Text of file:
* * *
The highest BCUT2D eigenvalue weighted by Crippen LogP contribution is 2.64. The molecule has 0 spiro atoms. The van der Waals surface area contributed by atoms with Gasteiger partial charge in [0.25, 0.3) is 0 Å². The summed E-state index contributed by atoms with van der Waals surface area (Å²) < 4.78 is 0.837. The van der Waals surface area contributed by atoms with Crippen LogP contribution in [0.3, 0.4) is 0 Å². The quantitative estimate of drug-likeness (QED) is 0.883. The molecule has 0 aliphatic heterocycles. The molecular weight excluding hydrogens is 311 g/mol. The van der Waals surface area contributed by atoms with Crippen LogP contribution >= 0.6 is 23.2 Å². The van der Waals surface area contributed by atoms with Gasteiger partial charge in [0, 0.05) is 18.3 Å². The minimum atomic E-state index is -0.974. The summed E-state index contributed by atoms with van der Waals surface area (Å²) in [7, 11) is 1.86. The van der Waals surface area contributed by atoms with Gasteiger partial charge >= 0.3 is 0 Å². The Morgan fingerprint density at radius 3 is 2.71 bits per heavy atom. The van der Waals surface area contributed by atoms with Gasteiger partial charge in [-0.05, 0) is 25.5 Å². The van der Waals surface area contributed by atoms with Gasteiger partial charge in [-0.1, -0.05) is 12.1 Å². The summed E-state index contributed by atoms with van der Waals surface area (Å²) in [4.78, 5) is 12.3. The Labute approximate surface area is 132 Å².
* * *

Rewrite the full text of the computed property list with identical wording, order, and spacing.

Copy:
The highest BCUT2D eigenvalue weighted by Crippen LogP contribution is 2.64. The molecule has 0 spiro atoms. The van der Waals surface area contributed by atoms with Gasteiger partial charge in [0.25, 0.3) is 0 Å². The summed E-state index contributed by atoms with van der Waals surface area (Å²) < 4.78 is 0.837. The van der Waals surface area contributed by atoms with Crippen LogP contribution in [0.3, 0.4) is 0 Å². The quantitative estimate of drug-likeness (QED) is 0.883. The molecule has 0 aliphatic heterocycles. The molecular weight excluding hydrogens is 311 g/mol. The van der Waals surface area contributed by atoms with Crippen LogP contribution >= 0.6 is 23.2 Å². The van der Waals surface area contributed by atoms with Gasteiger partial charge in [0, 0.05) is 18.3 Å². The minimum atomic E-state index is -0.974. The summed E-state index contributed by atoms with van der Waals surface area (Å²) in [7, 11) is 1.86. The van der Waals surface area contributed by atoms with Gasteiger partial charge >= 0.3 is 0 Å². The Morgan fingerprint density at radius 3 is 2.71 bits per heavy atom. The van der Waals surface area contributed by atoms with Gasteiger partial charge in [-0.05, 0) is 25.5 Å². The van der Waals surface area contributed by atoms with Gasteiger partial charge in [-0.1, -0.05) is 12.1 Å². The summed E-state index contributed by atoms with van der Waals surface area (Å²) in [4.78, 5) is 12.3. The Labute approximate surface area is 132 Å².